Last day in Paris: Rain and no restaurants

March 2, 2020 • 10:45 am

Sadly, my dining pal (like Matthew) came down with the lurgies this morning, and so we had to cancel lunch at d’Chez Eux (I believe a reader suggested that restaurant, and I was keen go to as I’d heard of it as a good bistro and also knew it had a well-respected rice pudding).

I then went for a long morning walk through my old haunts in the Sixth Arrondissement (I used to live on the Rue Jacob—in a garrett!). On the way back to my hotel, I procured a nice crispy baguette, a good thick slice of St. Nectaire cheese, an apple, and a liter of red grapefruit juice. I also stopped by a fancy bakery and bought a giant cramique for later and tomorrow morning, when I take the train to the airport at 5:30 and won’t get breakfast.

It’s nice to have these picnics, as I haven’t tasted cheese since I’ve been to Paris this visit. Still, as soon as I finished my extemporaneous lunch, my eating pal called and said she’d miraculously recovered (she’s very resilient, especially when restaurants are in the offing), and that we should go out for lunch. But, as Beethoven reportedly said when a case of Riesling was delivered to him on his deathbed, “Pity, pity, too late. . . ”

The next meal I have will be (ugh) on the United flight home. Ceiling Cat help me! I can’t even use the Star Alliance Club at Charles de Gaulle because I’d have to be flying business or first class.

Here’s a cramique from Fred’s (not the one I bought, which I didn’t photograph). Mine is about 8 inches across: a really belly-buster.


23 thoughts on “Last day in Paris: Rain and no restaurants

  1. After reremembering my ancient Julia Child cook book I made a clafoutis with sour cherries from last summer marinated in brandy and maple syrup.
    Worthy of a Parisian Bistro !

  2. It’s still early in Paris, you could get a decent dinner and then fast through the flight – which is clearly the best way to deal with United’s (or pretty much any other airline’s) food.

    Happy travels. BTW there were about six square feet of open water on the pond this morning and two mallards arrived to compete with a pair of Canada geese for space. Had seem neither liquid phase water or ducks at home in a few weeks, but it cracked 14C yesterday so everything is thawing – for now.

    1. Naah, after my big picnic lunch, I have no appetite for dinner. I’ll have some coffee with my leftover cramique at the airport.

      I wonder if my mallards will come back to nest eatly early this year.

      1. I wonder if my mallards will come back to nest eatly [sic] this year.

        A Coynian slip after showing the pic of properly cooked duck breast yesterday?

        Quelle horreur! 🙂

      2. According to my Wisconsin native postdoc there will be three more snows after she sees her first Robin – none spotted yet. So spring won’t come for a while (if ever). I’m not sure about this farmer’s almanac stuff but it did work out last year (anecdotes are not data)

    1. This is a case, I think, of acting prematurely, but I am not an epidemiologist so I won’t second guess. We’ve had 178 cases in France with three deaths, the last an 80 year old woman from China. I’m glad I saw the Leonardo exhibit on its last day a week ago, and when the Louvre was still open.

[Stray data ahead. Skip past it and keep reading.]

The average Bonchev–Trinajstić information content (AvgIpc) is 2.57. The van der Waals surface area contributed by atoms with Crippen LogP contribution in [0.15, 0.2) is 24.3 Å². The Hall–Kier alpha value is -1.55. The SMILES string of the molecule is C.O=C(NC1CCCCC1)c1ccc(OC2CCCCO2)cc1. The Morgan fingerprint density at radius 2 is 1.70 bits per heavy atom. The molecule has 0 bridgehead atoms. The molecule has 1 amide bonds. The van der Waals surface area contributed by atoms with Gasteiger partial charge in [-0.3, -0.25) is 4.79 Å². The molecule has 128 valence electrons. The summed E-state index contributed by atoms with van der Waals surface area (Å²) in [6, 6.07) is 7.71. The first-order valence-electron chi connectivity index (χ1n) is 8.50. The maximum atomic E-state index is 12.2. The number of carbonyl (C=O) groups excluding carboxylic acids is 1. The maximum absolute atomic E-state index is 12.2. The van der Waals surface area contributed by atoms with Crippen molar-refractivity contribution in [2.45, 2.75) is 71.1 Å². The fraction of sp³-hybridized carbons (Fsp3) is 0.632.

It is a very crowded place–surely the most crowded exhibit space in Paris.

      1. It may be of some comfort to you – I read about exposure during air travel, and it’s not as bad as you might think. 1. The air filtration system on an airliner is very good. 2. The C virus seems to be spread by large droplets not fine spray (from a sneeze). Thus, you are pretty safe unless you are sitting right next to a person who is contagious. Don’t touch door handles and wash a lot. Any good news is welcome, I always say.

    2. Banning gatherings of more than 5,000 is bizarre – 4,999 would be OK?!

      The cat is out of the bag… it has been nice knowing you all!

  3. ‘Cramique’ is a Belgian/Dutch bread, from Flemish ‘Kramiek’, a milkbread (melk-mik) with dried raisins (‘krent’, the dried raisin from the city of Corinth in Greece), ‘krentmik’: kramiek.

  4. Your pal swift recovery just in time for some Parisian grub. Miracles do happen! But this time c’est la fin des haricots.

      1. Your post, naturally, prompted an investigation of frailty/fickleness/women. Shakespeare, of course, but also this from Michelet:

        “Woman is a miracle of divine contradictions.”

        Which I find charming. If it isn’t (or women aren’t), I fully expect to be cancelled. Along with Michelet.

        Your use of “le tongue execrable” reminds me that I earlier asked Google to translate “Professor Chat du Plafond”, which our host claimed was his French designation.

        Turns out it means “Professor Ceiling Chat”, which seems roughly correct.

        1. Are you referring to Jules Michelet, the historian, whom I’d not known about until now? Speaking for myself, I find the expression you quote charming, too. Though I’m sure there are those who wouldn’t. These days, though, “a miracle of divine contradictions” might more concretely describe a transsexual.

          Your response prompted me to do some investigation to something about Michelet, whether or not it’s the Michelet you quote. One of the best aspects of this website is that there’s such a wide variety of things to learn about and investigate.

          I found quite a few French idioms having to do with cats.

  5. Thanks for all the lovely posts of your Paris trip. I haven’t commented on them, but I’ve read and enjoyed them all.

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